by Shawn Mahoney
There has been good discussion on the Grant Simpson/Jim Atkins article on requests for information in the AIA-member-only LinkedIn page. In my experience, working both as an architect and construction manager, I think RFI's are essential to getting projects completed on time as well as providing the owner with accurate as-builts.
I agree that the number of RFI's on a project is meaningless. I like to manadate that RFI's and document releases (typically issueance of full-size sheets) by the architect are the only means of changing the contract.
This eliminates all other means (i.e. ASI's, etc) of information transfer and allows for others besides the contractor to use the RFI process. Nobody can say for certain whether a response to an RFI has additional costs until it fully reviewed by the contractor. So why even try?
In my view, relying on the A201 strict language for controlling behavior on a project is a mistake. The owner is paying the architect for CA services and if the contractor is sending in unnecessary RFI's all the architect has to do is collect them and present them at a project meeting. The owner will then direct the contractor to stop. The architect running the CA phase of any project has to have a backbone and stand up for the design team.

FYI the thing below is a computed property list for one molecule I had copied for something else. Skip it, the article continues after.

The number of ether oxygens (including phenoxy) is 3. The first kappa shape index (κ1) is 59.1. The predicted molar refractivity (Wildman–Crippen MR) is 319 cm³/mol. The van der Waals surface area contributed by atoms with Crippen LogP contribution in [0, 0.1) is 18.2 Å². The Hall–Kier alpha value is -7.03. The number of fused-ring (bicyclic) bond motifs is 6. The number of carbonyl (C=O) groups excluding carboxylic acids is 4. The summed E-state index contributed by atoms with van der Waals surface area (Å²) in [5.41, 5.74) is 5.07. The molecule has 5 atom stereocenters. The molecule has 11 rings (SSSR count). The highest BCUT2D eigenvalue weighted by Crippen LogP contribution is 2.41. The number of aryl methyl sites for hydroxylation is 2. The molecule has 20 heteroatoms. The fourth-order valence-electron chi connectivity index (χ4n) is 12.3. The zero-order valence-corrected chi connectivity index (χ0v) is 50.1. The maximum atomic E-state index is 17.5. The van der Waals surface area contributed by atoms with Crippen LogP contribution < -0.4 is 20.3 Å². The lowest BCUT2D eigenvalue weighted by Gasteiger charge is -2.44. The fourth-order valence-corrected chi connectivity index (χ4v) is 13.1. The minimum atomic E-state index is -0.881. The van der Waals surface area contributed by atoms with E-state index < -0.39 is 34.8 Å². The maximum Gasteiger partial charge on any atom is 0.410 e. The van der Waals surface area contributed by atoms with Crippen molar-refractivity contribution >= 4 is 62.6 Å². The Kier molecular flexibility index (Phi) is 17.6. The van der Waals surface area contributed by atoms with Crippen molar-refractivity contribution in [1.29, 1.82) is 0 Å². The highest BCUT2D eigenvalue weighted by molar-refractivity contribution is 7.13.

All projects should have a comprehensive sitdown prior to construction and the ground rules for RFI's should be documented and agreed to in writing. However, no matter how much you document a process, two things are still going to happen;
1. The contractor will discover something at the last minute and need to issue a "hot" RFI requiring an immediate response
2. The architects drawings will have gaps that can't be solved through common detail references or specification language.
No matter how good the architect is, the drawings will never show everything. Through the proper use of RFI's by all parties, the design can be better defined for finer construction and the as-builts for the owner will actually reflect what was built.